So his map of Gramsci’s concept of hegemony is very insightful. In his long essay The Antinomies of Antonio Gramsci, Anderson was very faithful to Gramsci’s ideas as they are in the text. He even describes them as paradoxical and contradictory because Gramsci developed a very slippery conception of hegemony.

Sometimes, he spoke of hegemony as if it were about state control and influence of other states through the military. Domestically, sometimes he thought of it as state violence. Sometimes, it was the soft power of the state through cultural institutions. Sometimes, hegemony was ideological. Sometimes, it was just a matter of sanctioned gun violence.

It was rather difficult for me to find a good picture of Perry
Anderson where he didn't look kind of depressed. These days, I can
understand where he's coming from.
If the meaning of a term seems to contradict itself, then it can’t be valid. Fine for a historian, but it’s a rule that makes for terrible philosophy. Oddly enough, Anderson's big history book on the Western Marxist tradition more generally tends to give Gramsci more slack on this hegemony concept. Maybe because his focus is on how the concept changed over time and place.

Look again at all those definitions of hegemony that occur across the Prison Notebooks. What do they have in common? The projection of power as the ability to control and influence. There’s always a hub to that projection, a centre of power.

That power centre is sometimes very blunt, and its projection simple and direct. Think about the Russian Revolution of 1917. It could succeed relatively easily (once it got super-lucky) because there was only one vector of power – from the Czar to the masses through the aristocracy and military elite.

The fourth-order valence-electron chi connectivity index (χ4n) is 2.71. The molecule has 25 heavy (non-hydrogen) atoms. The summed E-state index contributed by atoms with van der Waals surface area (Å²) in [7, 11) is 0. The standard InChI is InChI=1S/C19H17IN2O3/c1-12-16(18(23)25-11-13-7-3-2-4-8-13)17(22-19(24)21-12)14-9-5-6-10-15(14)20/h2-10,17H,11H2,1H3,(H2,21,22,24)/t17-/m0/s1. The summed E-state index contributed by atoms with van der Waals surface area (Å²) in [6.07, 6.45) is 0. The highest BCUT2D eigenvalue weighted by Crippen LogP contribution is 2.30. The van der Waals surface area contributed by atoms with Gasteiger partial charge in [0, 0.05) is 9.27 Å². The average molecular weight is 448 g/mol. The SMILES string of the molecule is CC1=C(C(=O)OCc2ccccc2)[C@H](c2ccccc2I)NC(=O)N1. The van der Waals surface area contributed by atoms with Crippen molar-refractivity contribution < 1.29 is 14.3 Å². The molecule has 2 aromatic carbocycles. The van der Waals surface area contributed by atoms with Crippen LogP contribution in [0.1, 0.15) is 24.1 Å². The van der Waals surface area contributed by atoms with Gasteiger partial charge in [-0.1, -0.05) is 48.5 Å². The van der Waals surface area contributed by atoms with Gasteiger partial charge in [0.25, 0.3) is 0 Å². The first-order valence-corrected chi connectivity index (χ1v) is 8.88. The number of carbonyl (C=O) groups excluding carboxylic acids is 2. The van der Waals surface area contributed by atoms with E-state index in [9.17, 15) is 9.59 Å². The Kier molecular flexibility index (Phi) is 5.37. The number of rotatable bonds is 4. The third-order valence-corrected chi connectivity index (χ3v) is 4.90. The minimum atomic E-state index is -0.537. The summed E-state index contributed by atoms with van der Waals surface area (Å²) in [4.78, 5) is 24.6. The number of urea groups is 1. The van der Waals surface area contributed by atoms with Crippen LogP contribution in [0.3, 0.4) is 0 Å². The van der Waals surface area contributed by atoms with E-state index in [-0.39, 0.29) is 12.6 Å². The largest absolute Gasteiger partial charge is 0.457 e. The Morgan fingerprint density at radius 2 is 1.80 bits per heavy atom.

Power centres can also be dispersed. Think about a country and society like the contemporary United States. Institutions and networks of influence all over the country spread a morality of patriotism, love of country and the institutions of the state.

Americans don’t believe in this simply as a matter of following orders – schools, television networks, cultural industries of all sorts spread the moralities of American patriotism, America as an ideology. That ideology itself can come in contradictory forms – racists and pluralists can exist in the same country. They have for centuries.

They’re loyal to the same institutions – American democracy, just as Alexander Hamilton and James Madison described in the Federalist Papers. Even though they believe in radically different moral visions of what those institutions should do.

But it’s always a network of control and influence with a hub, the state institutions themselves. That’s the most philosophically tantalizing take I can find, figure out, or think of for Gramsci’s concept of hegemony. It’s the one that I’ll use in my own work.

Hegemony as the dominant projection of loyalty to a state.

Kill Your Idols V: The People's Violence, Research Time, 11/08/2017

So what do you do with a few million people who unconditionally and uncritically love their country?

It’s a legitimate question to ask. A lot of people seem to have forgotten that straight-up patriotism and paranoid jingoism was once the most frightening political current surrounding the White House. Those were the days.

The September 11 attacks and George W Bush’s reaction to them was the cataclysmic engine of this whole messed up century. Millions are dead and the world has been radically transformed through the events that the attack and W’s war set into motion.

I thought we'd remember George W Bush as an epochal man, the 20th
century's first bumbling monster. Yet how quickly he's been forgotten,
overshadowed.